Monday, October 31, 2011

Let’s Review a Movie: The Legend of Sleepy Hollow (1949)


Happy Halloween everybody!  And in honour of All Hallows Eve I’m taking a look at a short film that completely freaked me out as a kid.




That can seem odd considering that child friendly and family entertainment are the first things that come to mind when one thinks about what Disney is, but seriously this thing was so creepy and scary to me as a young kid that I refused to watch it again until I was in my late teens. 

Well, that was my loss because this is a wonderful short film.  The animation is top notch as usual for Disney of course, with the occasional flub like an extra mug of beer, and Brom’s invisible sandwich, but still wonderful.  Especially the headless horseman chase, that was wonderfully animated, by the action animator if you will of the Nine Old Men, Woolie Reitherman.  The shots of the horseman galloping towards the viewer in particular give the scene great tension, also the flaming pumpkin flying at the audience at the end is a very memorable image.  (And mad props to whoever gave the headless horseman his voice.  They have a cackle to rival that of Vincent Price.) For the rest of the movie the colours are a nice fall palette complimenting the Halloween theme of the story, and watching the film many times lets the little details of the animation sink in too, like that the background artists kept consistency between Katrina’s house the first time we see it when Ichabod takes in her shopping, and the way it looks at the Halloween party later.  The stairs remain in the proper spot and they kept the two-way door too.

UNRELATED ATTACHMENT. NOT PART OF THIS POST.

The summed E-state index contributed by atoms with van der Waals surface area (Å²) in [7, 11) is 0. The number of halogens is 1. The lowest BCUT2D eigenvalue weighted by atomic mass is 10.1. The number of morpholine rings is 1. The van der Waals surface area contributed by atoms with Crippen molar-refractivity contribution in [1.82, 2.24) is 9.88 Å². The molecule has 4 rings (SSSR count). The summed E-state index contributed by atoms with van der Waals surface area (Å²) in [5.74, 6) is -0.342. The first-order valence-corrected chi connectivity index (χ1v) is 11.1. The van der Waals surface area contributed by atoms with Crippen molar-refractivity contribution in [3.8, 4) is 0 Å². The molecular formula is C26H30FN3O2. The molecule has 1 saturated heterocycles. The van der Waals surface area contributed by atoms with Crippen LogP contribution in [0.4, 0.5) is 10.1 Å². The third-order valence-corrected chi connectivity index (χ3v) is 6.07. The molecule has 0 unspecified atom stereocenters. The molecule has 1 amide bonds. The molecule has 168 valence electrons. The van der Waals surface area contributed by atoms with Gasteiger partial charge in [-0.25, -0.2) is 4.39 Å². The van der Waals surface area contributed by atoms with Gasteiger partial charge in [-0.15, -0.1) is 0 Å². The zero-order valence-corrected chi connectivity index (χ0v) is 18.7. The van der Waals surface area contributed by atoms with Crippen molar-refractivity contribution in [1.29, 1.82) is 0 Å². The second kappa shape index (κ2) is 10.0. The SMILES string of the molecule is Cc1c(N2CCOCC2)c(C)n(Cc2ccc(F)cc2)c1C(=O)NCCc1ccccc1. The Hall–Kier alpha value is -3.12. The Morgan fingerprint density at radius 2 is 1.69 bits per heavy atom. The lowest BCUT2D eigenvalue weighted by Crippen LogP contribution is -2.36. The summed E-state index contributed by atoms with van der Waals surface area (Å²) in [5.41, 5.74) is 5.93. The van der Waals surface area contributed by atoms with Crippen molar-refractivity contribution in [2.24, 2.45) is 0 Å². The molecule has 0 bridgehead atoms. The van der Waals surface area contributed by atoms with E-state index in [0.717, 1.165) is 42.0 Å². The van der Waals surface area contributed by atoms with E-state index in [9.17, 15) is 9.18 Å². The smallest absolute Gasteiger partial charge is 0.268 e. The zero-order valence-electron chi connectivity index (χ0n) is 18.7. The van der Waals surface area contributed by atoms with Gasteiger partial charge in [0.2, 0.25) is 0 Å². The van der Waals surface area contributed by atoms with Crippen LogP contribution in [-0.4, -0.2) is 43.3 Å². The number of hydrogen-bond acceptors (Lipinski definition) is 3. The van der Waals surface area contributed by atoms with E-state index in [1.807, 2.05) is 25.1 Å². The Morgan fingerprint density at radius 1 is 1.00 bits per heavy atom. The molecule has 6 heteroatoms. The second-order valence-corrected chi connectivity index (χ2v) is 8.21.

Bing Crosby provides a wonderful narration of the tale, and now that I know who Bing Crosby was this actually was an interesting comment on the movie industry.  By that I mean that it is interesting to watch older movies and realize that what is sometimes thought of as a modern problem in films, having a celebrity in your work to increase ticket sales whether they are appropriate for the project or not, is actually something that’s been around for a long time in Hollywood.  Maybe the reason we don’t notice it as much for older films is because a modern audience isn’t as familiar with older stars, or that older filmmakers used celebrities that complimented their movies better?  Thinks about Richard Pryor in Superman III…well so much for the latter theory; in any case Bing Crosby works well because he was a very talented man and his talents were used to great effect here.  This is a musical so it makes sense to have the narrator be a singer.  I also find it funny that a long lanky character such as Ichabod has such a deep voice.  Like Sleeping Beauty dance moves are incorporated into character movement to further cement the song and dance style.  For example Ichabod walks in fifth position when he enters Sleepy Hollow for the first time, and slides into third position when he stops the black cat from crossing his path.